It is one thing when governments commit themselves at a major international conference to achieve certain goals, and it’s another whether or not they then also meet these obligations. At the sixth CONFINTEA conference in Belém in Brazil at the end of 2009, a series of decisions were taken to strengthen Lifelong Learning and Adult Education in the so-called Belém Framework for Action. Now it is time to pay attention to these decisions and, if necessary, to determinedly remind people that they must be implemented.
Bettina Bochynek – from the Hamburg UNESCO Institute for Lifelong Learning (UIL) who helped prepare the CONFINTEA VI conference and is now responsible for the follow-up work – presents how the UIL organised the monitoring process for the implementation of the Belém Framework for Action.
Timothy Ireland teaches Adult Education at the Universidade Federal da Paraíba. From 2004 to 2007 he was National Director for Youth and Adult Education in the Brazilian Education Ministry and, after that, the Brazilian UNESCO representative for the preparation of CONFINTEA VI. He describes monitoring efforts in Latin America, where a first follow-up conference was held from May 25 to 27 in Mexico.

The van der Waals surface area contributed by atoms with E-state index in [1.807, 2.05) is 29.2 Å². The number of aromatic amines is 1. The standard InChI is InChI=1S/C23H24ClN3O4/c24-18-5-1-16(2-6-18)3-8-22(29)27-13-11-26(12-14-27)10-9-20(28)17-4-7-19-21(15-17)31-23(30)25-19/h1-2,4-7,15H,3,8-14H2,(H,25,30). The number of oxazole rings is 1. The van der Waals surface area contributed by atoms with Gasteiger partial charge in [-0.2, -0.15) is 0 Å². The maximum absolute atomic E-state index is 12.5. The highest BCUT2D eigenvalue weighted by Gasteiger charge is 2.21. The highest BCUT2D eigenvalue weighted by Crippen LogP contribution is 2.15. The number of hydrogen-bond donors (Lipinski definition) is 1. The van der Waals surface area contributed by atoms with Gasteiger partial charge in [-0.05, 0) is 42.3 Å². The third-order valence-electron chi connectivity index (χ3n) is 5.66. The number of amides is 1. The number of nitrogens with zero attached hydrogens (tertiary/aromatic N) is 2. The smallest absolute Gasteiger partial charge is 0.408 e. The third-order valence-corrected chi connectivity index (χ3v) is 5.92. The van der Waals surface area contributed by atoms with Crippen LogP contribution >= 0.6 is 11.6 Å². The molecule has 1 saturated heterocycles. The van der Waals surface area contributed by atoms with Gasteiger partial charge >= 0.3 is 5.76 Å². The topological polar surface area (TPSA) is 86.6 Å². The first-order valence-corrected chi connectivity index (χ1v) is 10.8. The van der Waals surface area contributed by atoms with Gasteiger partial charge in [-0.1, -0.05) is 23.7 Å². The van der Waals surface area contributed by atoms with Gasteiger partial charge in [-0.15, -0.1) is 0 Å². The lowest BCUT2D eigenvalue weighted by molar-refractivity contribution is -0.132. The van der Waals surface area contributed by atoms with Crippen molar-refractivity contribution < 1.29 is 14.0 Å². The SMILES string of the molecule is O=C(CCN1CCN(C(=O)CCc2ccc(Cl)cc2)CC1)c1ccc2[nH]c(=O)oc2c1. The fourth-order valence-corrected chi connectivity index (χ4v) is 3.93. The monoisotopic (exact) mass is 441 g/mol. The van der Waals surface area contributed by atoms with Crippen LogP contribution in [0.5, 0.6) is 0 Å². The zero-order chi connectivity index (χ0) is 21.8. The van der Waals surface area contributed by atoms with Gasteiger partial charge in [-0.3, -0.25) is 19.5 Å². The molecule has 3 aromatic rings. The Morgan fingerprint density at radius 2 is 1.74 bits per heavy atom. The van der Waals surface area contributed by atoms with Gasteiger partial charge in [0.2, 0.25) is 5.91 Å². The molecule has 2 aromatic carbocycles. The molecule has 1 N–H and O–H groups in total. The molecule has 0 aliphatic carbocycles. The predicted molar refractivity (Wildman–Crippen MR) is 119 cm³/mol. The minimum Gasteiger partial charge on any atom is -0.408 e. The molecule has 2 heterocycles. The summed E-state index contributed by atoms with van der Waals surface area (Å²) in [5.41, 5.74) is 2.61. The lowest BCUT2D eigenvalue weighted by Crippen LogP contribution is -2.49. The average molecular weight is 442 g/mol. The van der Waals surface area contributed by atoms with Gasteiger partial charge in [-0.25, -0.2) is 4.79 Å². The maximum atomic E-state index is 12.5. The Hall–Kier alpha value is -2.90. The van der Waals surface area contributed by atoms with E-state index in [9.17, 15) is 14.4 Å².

Tanvir Muntasim from Bangladesh is the South Asia Policy Advocacy and Campaigns Coordinator of the Asian South Pacific Association for Basic and Adult Education – ASPBAE. He illuminates the monitoring process from the Asian perspective. At the end of last year there was a meeting of education ministers from the Bangla Desh region in which ASPBAE participated as a civil society organisation. He stressed the need to systematise the follow-up.
Uruguay is a small country with 3.4 million people and 16 million sheep. But since 2005, a left-wing government has been working there, but it is also remarkable because of its education policy under the motto Lifelong education for all in the entire country (Spanish: Educación para todos a lo largo de toda la vida, en todo el país). The area of non-formal education, most of the time more of a Cinderella of education policy, was given equal importance with other sectors of education, school, higher education and vocational training. Jorge Camors is in the Uruguayan Ministry of Education and responsible for non-formal education.
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